When Chris Reid launched the Web site bangadrum.com in 1999, he thought he would be selling to drummers in places like Iowa and Alaska. But to his surprise, a client base quickly developed in Los Angeles. So he opened Bang a Drum Hand Drum Shop in 2003. He now has two employees, and his wife Shannon helps run the Los Angeles business. They sell about 500 drums a week, with two-thirds of the business at the shop and the other third over the Web site.
"We have 300 different kinds of drums from Africa, from India, Brazil, Native American drums, the Middle East. Some we import directly, others we get from other importers. The cheapest is probably about six bucks for a spinner drum from Peru, the most expensive is probably about $400 for a professional quality set from India.
"This is the store that I was always looking for and never found as a drummer. There are so many musical people in this city people from studios, composers and arrangers that are underserved in terms of high quality instruments that it just made sense.
"And I love what happens when people get together and play drums together, so I wanted a store where people could come and creatively express themselves. We have a free community drum circle and potluck dinner once a month. It brings out from 30 to 60 people every time.
"When you come to the drum circle you can use any instrument in the store. People wind up picking up shakers, bells rattles djembes, doumbeks that's a Middle Eastern goblet-shaped drum.
"There's always the trials and tribulations of importing. You order a particular quality and you get something that's about three shades less. I had to make three trips to India before they finally realized that I knew what I was doing and not to send me garbage. Every now and then they still try to test. You just have to stay diligent and follow up continually, that's just part of doing business as an importer.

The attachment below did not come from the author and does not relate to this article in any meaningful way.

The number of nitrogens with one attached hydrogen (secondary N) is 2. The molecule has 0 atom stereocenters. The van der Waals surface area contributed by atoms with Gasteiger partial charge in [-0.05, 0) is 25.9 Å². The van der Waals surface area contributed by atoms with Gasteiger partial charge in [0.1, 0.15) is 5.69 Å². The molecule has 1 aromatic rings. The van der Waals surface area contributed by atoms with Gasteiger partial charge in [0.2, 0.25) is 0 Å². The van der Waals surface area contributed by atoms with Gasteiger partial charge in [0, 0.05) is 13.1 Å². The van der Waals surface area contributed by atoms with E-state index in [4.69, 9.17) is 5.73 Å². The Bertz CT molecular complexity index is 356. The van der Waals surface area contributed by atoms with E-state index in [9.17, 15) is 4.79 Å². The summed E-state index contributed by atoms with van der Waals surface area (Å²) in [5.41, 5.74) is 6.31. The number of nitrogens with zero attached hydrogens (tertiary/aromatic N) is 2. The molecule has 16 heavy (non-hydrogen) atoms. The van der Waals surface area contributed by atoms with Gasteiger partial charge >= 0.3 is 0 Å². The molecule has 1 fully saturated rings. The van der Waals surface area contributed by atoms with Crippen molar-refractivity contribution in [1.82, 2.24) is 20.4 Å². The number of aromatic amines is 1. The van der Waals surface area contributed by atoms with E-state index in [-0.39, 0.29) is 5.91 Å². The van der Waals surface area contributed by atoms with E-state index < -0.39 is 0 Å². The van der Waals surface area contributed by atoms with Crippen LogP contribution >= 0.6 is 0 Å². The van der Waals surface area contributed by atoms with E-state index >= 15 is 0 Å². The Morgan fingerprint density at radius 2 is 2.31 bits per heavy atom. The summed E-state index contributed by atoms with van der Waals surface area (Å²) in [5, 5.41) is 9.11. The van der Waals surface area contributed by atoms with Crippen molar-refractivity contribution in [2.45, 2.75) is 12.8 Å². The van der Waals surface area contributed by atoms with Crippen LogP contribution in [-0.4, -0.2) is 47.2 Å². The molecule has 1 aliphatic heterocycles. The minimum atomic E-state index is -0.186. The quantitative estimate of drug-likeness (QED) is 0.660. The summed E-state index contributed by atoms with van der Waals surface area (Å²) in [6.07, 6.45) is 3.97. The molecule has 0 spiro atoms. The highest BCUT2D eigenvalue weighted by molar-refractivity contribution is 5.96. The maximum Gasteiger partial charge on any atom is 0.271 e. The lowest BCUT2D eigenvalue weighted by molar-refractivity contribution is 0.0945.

"It's a lot of work, but it's definitely worth it when you see the smile on the face of a professional musician who's finally found professional quality gear or even a beginner who's found an instrument for the long haul.
"I also facilitate a team-building workshop and staff development workshops using drums all around the city, at UCLA, non-profits and businesses that want to get their employees communicating and working together as a team. Group drumming is a tremendously powerful metaphor for that. It emphasizes the crucial importance of working together as a team, and having fun, most of all.
"And I absolutely love every minute of what I do. There's nothing I'd rather be doing."
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